Patented bioelectrodes have appetite for waste

A research at Michigan State University in the US has showed how Geobacter bacteria grow as films on electrodes and generate electricity. This is a process that is ready to be scaled up to industrial levels. The research has been published in the current issue of Nature Communications.

The thick biofilm is a combination of cells loaded with cytochromes, metal-based proteins, and pili, hairlike protein filaments discovered and patented by Gemma Reguera, MSU’s associate professor of microbiology.

She said that microbes have a taste for waste in their natural state. Her bioelectrodes also have a big appetite for waste and are ready to be scaled up and used to cleanup industrial sites while producing electricity as a byproduct.

The biofilms are like an electrical grid. Each cell is a power plant that generates electrical discharges, which are then delivered to the underlying electrode using a network of cytochromes and pili. The cytochromes are the transformers and towers supplying electricity to the city. The pili represent the sparse-but-mighty powerlines that connect the towers, even those far away from the power plant, to the grid.

Cytochromes and pili work together for shorter ranges. As more cells stack on the electrode, the efficiency of the cytochrome as electron carrier diminishes, and the pili do all of the work – discharging electrons 1,000 times faster than normal.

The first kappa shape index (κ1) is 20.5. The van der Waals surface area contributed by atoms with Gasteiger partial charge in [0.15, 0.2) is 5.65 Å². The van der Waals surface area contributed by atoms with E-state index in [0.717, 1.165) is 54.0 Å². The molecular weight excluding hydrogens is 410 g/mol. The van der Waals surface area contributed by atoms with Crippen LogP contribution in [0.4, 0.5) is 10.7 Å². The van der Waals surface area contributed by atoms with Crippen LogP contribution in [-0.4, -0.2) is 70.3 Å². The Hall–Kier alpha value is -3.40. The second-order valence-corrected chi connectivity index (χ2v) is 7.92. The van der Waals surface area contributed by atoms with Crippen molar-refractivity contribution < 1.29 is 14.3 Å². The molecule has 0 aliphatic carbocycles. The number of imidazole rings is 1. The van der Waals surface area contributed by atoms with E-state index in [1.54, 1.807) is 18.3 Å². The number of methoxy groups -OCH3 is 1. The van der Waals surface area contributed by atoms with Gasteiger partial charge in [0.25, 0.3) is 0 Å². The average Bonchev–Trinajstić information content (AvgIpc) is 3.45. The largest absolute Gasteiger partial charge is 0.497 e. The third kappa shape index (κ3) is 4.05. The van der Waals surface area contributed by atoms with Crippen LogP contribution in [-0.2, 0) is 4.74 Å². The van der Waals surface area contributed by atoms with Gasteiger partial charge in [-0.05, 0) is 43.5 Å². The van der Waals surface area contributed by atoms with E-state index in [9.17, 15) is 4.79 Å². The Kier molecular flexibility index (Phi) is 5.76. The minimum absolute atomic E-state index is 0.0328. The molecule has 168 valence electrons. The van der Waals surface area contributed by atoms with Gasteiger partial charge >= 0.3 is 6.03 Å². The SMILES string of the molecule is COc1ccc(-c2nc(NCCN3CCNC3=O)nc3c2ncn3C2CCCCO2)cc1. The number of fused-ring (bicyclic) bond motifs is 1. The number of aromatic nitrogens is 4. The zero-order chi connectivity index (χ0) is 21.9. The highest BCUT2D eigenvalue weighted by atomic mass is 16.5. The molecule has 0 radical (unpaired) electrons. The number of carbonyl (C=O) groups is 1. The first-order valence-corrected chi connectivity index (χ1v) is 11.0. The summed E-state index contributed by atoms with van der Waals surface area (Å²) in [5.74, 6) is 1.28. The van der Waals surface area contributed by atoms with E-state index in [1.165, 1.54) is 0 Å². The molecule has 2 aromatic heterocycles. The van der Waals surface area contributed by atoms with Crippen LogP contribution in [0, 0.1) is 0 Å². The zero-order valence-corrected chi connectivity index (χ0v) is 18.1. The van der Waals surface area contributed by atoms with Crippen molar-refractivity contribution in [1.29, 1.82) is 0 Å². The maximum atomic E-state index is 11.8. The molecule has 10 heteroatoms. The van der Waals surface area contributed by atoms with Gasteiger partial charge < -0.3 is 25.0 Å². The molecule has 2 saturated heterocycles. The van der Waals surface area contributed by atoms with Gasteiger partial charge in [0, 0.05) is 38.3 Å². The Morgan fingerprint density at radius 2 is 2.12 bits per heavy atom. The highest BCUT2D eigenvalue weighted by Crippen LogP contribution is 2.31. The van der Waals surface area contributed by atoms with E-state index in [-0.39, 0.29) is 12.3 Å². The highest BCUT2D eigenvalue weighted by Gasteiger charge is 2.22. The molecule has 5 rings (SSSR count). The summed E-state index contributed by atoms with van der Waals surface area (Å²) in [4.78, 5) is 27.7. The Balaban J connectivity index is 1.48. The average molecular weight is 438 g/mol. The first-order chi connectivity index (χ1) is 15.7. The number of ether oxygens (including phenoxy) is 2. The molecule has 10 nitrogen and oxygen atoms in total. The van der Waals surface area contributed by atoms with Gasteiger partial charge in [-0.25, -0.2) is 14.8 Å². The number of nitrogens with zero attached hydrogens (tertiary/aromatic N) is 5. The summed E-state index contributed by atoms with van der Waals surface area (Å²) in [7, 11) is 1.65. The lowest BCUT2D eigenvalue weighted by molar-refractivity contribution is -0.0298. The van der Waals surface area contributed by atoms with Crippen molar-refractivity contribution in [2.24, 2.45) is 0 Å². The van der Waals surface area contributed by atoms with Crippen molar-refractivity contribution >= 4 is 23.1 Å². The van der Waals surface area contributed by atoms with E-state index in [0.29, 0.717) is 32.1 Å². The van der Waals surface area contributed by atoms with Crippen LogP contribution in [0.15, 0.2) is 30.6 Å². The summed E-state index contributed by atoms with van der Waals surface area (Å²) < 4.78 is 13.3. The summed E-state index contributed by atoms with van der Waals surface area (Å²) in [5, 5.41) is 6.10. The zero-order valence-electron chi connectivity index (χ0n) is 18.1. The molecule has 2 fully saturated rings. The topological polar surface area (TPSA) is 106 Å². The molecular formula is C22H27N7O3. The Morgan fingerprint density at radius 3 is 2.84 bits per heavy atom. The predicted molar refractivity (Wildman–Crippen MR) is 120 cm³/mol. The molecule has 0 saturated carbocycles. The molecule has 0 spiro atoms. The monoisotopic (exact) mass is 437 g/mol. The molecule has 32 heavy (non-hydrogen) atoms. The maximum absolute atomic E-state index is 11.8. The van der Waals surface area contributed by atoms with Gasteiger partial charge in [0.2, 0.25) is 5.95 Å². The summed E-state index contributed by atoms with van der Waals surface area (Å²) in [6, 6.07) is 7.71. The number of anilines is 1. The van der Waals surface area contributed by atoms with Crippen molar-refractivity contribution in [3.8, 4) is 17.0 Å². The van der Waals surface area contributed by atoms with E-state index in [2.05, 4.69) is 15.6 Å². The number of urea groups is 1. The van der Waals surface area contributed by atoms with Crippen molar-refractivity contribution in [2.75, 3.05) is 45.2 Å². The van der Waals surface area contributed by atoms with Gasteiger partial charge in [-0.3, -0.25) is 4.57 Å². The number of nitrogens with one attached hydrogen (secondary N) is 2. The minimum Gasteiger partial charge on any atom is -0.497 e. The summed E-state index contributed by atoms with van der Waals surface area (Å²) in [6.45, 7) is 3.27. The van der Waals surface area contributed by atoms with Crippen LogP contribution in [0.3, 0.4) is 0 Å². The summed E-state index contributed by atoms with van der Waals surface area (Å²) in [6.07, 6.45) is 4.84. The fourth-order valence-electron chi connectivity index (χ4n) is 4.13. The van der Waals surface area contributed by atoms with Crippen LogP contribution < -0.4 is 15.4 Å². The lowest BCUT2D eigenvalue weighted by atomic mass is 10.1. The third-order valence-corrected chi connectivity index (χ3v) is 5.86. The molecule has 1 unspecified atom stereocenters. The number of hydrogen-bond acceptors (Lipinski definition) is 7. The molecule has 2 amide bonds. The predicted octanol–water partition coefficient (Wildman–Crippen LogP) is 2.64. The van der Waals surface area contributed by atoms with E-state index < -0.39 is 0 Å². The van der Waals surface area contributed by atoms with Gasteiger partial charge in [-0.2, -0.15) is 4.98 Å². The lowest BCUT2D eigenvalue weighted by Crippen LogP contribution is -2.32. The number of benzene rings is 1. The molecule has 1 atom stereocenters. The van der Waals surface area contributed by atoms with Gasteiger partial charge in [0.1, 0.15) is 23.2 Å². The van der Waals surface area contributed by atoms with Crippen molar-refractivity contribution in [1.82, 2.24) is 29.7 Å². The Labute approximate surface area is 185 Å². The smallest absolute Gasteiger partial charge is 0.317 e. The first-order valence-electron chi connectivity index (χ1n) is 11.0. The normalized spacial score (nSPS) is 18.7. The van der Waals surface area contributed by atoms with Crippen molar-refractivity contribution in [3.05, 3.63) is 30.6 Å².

“The pili do all of the work after the first 10 layers, and allow the cells to continue to grow on the electrode, sometimes beyond 200 cell layers, while generating electricity,” said Ms. Reguera.

“This is the first study to show how electrons can travel such long distances across thick biofilms; the pili are truly like powerlines, at the nanoscale,” added Ms. Reguera.

The cytochromes lose their transfer speed as the distance increases. One cannot continue to grow the biofilm on the electrode without the wires, she added.

The methodical approach to dissect the contribution and interactions between the cytochromes and the pili was the key to this discovery. The researchers used a genetic approach to eliminate key electron carriers in the biofilms, cytochromes and conductive pili, and studied the effect of the mutations in the growth of the biofilm and ability to generate electricity. The researchers also generated a mutant that produced pili with reduced conductivity.

“We used the mutants to grow biofilms of precise thickness and capacity to produce electricity. This information allows us to reconstruct the paths – cytochromes or pili – used by the cells to discharge electrons across the biofilm and to the underlying electrode,” Ms. Reguera said.

A key finding was how the biofilm is mechanistically stratified as it grows in thickness on the electrode without compromising electricity generation.

“We went from constructing the cell equivalent of a 10-story building to a 15- and a 20-story building and demonstrated the coordinated action of cytochromes and pili in the bottom floors and the need to discharge electrons via the wires in the upper floors to grid. We know that we can build 200-story buildings, which really opens up opportunities for which these biofilms can be used,” added Ms. Reguera.

The next phase of this research will look at potential spinoff company options to bring the bioelectrodes to market.


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